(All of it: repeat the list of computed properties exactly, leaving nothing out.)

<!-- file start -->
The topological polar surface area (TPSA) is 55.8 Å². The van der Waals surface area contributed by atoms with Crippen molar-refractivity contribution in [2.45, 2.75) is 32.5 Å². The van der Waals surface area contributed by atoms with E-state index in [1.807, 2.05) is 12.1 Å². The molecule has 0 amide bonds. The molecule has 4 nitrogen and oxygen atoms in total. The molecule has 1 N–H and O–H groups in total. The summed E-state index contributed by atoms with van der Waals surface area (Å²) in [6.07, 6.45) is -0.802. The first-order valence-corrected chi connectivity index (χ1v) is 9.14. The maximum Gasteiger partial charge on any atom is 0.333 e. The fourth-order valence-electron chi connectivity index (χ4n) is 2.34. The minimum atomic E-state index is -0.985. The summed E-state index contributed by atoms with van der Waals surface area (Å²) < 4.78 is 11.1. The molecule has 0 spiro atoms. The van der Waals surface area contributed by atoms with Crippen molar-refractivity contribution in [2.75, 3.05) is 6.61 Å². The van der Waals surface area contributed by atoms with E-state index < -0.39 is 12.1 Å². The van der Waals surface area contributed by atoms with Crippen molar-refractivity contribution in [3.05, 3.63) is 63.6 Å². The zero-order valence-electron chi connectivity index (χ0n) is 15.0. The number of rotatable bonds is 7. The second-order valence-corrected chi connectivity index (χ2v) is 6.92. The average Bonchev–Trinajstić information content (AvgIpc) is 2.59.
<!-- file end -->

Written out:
The topological polar surface area (TPSA) is 55.8 Å². The van der Waals surface area contributed by atoms with Crippen molar-refractivity contribution in [2.45, 2.75) is 32.5 Å². The van der Waals surface area contributed by atoms with E-state index in [1.807, 2.05) is 12.1 Å². The molecule has 0 amide bonds. The molecule has 4 nitrogen and oxygen atoms in total. The molecule has 1 N–H and O–H groups in total. The summed E-state index contributed by atoms with van der Waals surface area (Å²) in [6.07, 6.45) is -0.802. The first-order valence-corrected chi connectivity index (χ1v) is 9.14. The maximum Gasteiger partial charge on any atom is 0.333 e. The fourth-order valence-electron chi connectivity index (χ4n) is 2.34. The minimum atomic E-state index is -0.985. The summed E-state index contributed by atoms with van der Waals surface area (Å²) < 4.78 is 11.1. The molecule has 0 spiro atoms. The van der Waals surface area contributed by atoms with Crippen molar-refractivity contribution in [2.75, 3.05) is 6.61 Å². The van der Waals surface area contributed by atoms with E-state index < -0.39 is 12.1 Å². The van der Waals surface area contributed by atoms with Crippen molar-refractivity contribution in [3.05, 3.63) is 63.6 Å². The zero-order valence-electron chi connectivity index (χ0n) is 15.0. The number of rotatable bonds is 7. The second-order valence-corrected chi connectivity index (χ2v) is 6.92. The average Bonchev–Trinajstić information content (AvgIpc) is 2.59.